Today, we are joined by Emil Bertell , he is an Illustrator. You can view his portfolio here.


  • Firstly, I’d like to thank you for the interview. We’d like to understand how your interest for illustration & Typography started shaping up. Tell us a bit more about what made you go this route!

It was always quite clear for me that I’d pursuit some kind of visual or artistic career. I’ve been interested in media and journalism though I’ve only crossed that path as an illustrator. I’ve been drawing for my whole life and I started once per week art school studies before I could read and continued that until I was seventeen or eighteen. I naturally did art oriented high school and there I decided to apply for the multimedia department (?) and got accepted.

There I was first introduced to Flash, Photoshop, and other more and less relevant programs and bezier curves. That’s when I got to know the concept of graphic design. Before that I had wanted to be an artist but I realized I was actually more interested in posters and illustration and all kind of graphic design in general but before that I didn’t have the concept and word for that. In my first attempts to design some kind of calendar I learned the impact and power of the typeface in design and
I wasn’t really satisfied with any of the fonts available there, or have the knowledge how to properly use them I started to think I should draw my own fonts to truly “take over” my design. I designed and immediately released my first clumsy freeware fonts in the age of 16. I released them under the name 2 The Left Typefaces (2000-2002) which I founded with my brother Erik. He had gone the same high school and we shared the same interest for design and fonts. Some of my first stuff got featured quite quickly in a Japanese book featuring freeware fonts and few Japanese magazines of the same subject. In 2002 I founded Fenotype Fonts to release my fonts and got something that I considered proper website.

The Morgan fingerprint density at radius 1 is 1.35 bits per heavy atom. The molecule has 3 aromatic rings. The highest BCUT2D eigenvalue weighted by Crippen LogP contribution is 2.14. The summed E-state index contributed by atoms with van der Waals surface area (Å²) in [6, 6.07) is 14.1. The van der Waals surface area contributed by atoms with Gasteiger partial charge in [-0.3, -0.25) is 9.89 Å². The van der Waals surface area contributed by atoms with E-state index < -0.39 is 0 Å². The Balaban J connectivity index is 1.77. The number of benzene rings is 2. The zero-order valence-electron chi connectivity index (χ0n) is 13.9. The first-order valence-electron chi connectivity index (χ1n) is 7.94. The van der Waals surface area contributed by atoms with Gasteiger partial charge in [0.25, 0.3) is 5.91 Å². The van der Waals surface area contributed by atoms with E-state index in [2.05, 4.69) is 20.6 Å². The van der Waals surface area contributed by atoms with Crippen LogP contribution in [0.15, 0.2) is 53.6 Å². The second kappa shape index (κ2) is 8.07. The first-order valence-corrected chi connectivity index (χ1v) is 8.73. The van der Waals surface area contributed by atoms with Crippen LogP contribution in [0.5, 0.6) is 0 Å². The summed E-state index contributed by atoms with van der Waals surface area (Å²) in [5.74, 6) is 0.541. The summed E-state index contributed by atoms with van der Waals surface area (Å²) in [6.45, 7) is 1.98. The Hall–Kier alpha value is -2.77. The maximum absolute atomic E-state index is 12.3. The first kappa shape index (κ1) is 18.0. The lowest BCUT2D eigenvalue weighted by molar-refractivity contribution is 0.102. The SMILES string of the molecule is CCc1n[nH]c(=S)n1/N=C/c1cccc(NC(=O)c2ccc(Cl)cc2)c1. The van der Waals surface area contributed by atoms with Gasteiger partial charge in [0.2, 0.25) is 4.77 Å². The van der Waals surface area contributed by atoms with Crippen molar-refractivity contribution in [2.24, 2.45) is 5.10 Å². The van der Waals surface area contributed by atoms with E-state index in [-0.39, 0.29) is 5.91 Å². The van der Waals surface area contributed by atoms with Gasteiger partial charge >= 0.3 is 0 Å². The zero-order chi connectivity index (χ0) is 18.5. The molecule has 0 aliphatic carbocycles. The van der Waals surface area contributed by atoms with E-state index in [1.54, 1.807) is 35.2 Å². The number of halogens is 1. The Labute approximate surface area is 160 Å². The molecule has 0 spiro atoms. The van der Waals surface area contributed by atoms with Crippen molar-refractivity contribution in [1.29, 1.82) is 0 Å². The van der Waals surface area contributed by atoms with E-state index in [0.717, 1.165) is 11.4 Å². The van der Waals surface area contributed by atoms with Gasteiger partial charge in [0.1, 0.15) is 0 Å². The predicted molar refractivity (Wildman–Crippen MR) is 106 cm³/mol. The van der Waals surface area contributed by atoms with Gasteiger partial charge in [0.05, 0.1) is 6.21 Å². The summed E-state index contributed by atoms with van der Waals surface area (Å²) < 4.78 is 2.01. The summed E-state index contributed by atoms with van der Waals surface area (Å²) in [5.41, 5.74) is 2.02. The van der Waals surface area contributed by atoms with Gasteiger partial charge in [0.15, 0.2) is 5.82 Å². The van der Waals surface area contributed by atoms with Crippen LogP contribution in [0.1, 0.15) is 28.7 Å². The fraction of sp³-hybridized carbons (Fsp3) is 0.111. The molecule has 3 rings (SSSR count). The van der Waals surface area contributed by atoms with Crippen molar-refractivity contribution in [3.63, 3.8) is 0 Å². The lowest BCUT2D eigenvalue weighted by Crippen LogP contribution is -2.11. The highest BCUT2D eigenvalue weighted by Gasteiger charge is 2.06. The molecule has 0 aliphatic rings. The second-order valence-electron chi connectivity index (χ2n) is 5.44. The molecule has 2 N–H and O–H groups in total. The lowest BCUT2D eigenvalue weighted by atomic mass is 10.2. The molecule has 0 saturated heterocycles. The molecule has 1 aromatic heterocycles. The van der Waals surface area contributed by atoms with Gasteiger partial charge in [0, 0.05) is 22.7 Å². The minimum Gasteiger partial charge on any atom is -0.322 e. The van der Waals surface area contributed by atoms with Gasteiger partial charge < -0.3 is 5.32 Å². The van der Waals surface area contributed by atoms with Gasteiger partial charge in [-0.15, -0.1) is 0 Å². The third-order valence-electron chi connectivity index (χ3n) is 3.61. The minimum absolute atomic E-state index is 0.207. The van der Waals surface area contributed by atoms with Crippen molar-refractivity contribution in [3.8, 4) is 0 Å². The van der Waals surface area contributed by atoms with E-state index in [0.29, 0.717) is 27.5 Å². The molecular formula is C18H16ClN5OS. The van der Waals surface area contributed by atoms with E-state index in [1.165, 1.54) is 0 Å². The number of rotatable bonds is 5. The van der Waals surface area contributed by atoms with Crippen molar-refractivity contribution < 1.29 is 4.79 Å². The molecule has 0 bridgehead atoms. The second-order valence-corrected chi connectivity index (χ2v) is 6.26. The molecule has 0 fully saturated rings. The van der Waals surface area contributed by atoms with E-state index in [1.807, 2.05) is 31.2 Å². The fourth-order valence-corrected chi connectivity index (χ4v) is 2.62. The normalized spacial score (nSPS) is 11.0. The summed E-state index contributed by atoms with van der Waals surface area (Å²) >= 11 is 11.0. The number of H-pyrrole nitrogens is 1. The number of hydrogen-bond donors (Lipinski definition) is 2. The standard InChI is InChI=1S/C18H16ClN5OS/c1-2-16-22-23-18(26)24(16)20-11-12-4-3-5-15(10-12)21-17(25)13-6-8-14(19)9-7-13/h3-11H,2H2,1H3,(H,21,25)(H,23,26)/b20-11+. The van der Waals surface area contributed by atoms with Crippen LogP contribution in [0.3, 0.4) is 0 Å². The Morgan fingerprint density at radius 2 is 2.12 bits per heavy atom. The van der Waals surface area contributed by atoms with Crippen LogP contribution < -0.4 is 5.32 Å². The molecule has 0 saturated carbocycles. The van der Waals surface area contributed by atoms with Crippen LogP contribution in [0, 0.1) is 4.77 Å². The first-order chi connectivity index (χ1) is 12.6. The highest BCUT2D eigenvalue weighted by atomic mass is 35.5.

After high school I went to army which is compulsory for any male Finn still and there I managed to get the place as a graphic designer for the army magazine. That was my first introduction to “real” work of a graphic designer. The layout design was quite predefined but I also got to do some illustrations there too. A few of them were actually quite decent and I would still be surprised to see something like that in the military mag. Other than that I mostly spent my months there designing fonts and playing with the wax printer they had that made prints with really striking colors. I printed all kinds of small posters and stickers with my own fonts and illustrations.

While in the military service I applied into the University of Art and Industrial Design (UIAH), nowadays known as the Aalto University and got in. In 2004 when I started the school I also started to offer commercial fonts for the first time. I only sold them via my own site and that was rather complex but I was quite excited whenever anyone wanted to buy them. While in the school actively (2004-2007) I focused more on studying rather than releasing fonts or doing any proper work but in 2006 or 2007 I took a course named Illustration II held by Klaus Welp and there we had one assignment that one of the course works could be chosen for the Voima magazine as an editorial illustration for an